Because of the athlete's age, the trainer should consider the possibility of a growth problem, most likely a slipped capital femoral epiphysis. The trainer must refer the athlete to a physician immediately for X-rays.
A blow to the iliac crest can cause a bruise or hematoma is known as what?
hip pointer contusion
A young patient complains to the athletic trainer that her hip snaps when she stands on one leg. What is the possible cause of this snapping hip?
Likely problem is a strength imbalance of the muscles that help stabilize the hip joint while flexing and rotating; could also be a structurally narrow pelvis, greater than usual ROM of hip abduction, or a restricted ROM during lateral rotation
What is the most common injury of contact sports?
Hip pointer contusion
True/False. A patient that has a hip pointer contusion is unable to rotate the trunk or extend the thigh without pain.
False; unable to rotate the trunk and flex the thigh without pain.
What is the usual recovery time for a hip pointer contusion?
1-3 weeks
True/False. Pelvis rotates along longitudinal axis when running, proportionate to the amount of the arm swing.
What are two injuries that affect the pubic symphysis?
1. Osteitis Pubis - common in distance runners, soccer, football, and wrestling; repetitive stress on pubic symphysis; chronic pain and inflammation; acute case may be from bike seat
2. Athletic Pubalgia - chronic pubic region caused by repetitive stress to pubic symphysis from kicking, twisting, or cutting; pain radiates laterally into adductors and testicles
What motion causes athletic pubalgia? What motion increases pain with athletic pubalgia?
- forced adduction from hyperextended position
-resisted hip flexion, internal rotation, abdominal contraction, resisted hip adduction
Treatment for athletic pubalgia?
Conservative Treatment: 1st week - massage, 2nd week - strengthening of abs, hip flexors, and adductors 3rd, 4th week - running progression
Aggressive Treatment: Cortisone injection or tightening of pelvic wall surgically
True/False. Stress fractures are more common in women than men.
What are three common sites of stress fractures in the hip region?
1. inferior pubic ramus
2. femoral neck
3. subtrochanteric area of femur
Management of what injury includes the following: Rest for 2-5 months, crutch walking for ischium and pubis fractures, x-ray are usually normal for 6-10 weeks and bone scan will be required; swimming can used for training (breast stroke should be avoided)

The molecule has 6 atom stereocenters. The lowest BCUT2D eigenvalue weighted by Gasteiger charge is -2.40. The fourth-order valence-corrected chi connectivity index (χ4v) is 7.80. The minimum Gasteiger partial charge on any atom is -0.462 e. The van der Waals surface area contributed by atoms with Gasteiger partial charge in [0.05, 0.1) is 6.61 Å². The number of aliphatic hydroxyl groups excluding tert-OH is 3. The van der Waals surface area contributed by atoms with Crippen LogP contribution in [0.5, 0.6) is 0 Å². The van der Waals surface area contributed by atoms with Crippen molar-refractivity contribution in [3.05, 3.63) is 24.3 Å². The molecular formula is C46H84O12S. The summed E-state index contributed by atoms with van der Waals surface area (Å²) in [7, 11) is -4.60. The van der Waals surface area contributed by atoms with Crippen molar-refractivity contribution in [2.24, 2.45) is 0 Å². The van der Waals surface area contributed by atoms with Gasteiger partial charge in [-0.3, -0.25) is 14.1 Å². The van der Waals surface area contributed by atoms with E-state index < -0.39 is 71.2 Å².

stress fracture
What type of sports are avulsion fractures common in?
sports with sudden decelerations and accelerations
What are the 3 common sites of avulsion fractures and apophysitis
1. ischial tuberosity
2. AIIS (anterior inferior iliac spine)
3. ASIS (anterior superior iliac spine)
In avulsion fractures and apophysitis, what degree of ROM should be regained before instituting a PRE program?
80 degrees
True/False. Mobilization will not be necessary if injury and subsequent limitation is caused by tightness of ligaments and capsule surrounding the joint.
False; mobilization will be necessary for those conditions
What are two joint mobilization techniques that can be used to restore motion?
anterior glides (increase extensions), posterior glides (increase hip flexion) and rotations
What is the typical progression for regaining strength following an injury to the hip region?
isometric exercises - isotonic strengthening PRE's - isokinetics - PNF strengthening - must also include core strengthening exercises - swimming (non-weight bearing) - walking - jogging - running
What two things increase when neuromuscular control is enhanced?
1. the ability of the kinetic chain to maintain appropriate forces
2. dynamic stabilization increases
True/False. For neuromuscular control, trainer should focus on balance and open kinetic chain activities.
False. balance and closed kinetic chain activities
Name some stretching exercises for the thigh and hip.
supine static hamstring stretch, kneeling quadriceps and hip flexor stretch, sitting piriformis stretch, standing hip abductor stretch, supine gluteal stretch, dynamic forward hip swing gluteal stretch, sitting abductor stretch, supine hip internal and external torator stretch, quadriceps myofascial stretch, standing adductor stretch on stability ball, piriformis myofascial stretch on plyoball, hamstring stretch on a stability ball
What should be immediately done if someone has suffered from a femoral fracture?
treat for shock and verify neurovascular status
What test can be used to test the tightness of the rectus femoris?
Kendall test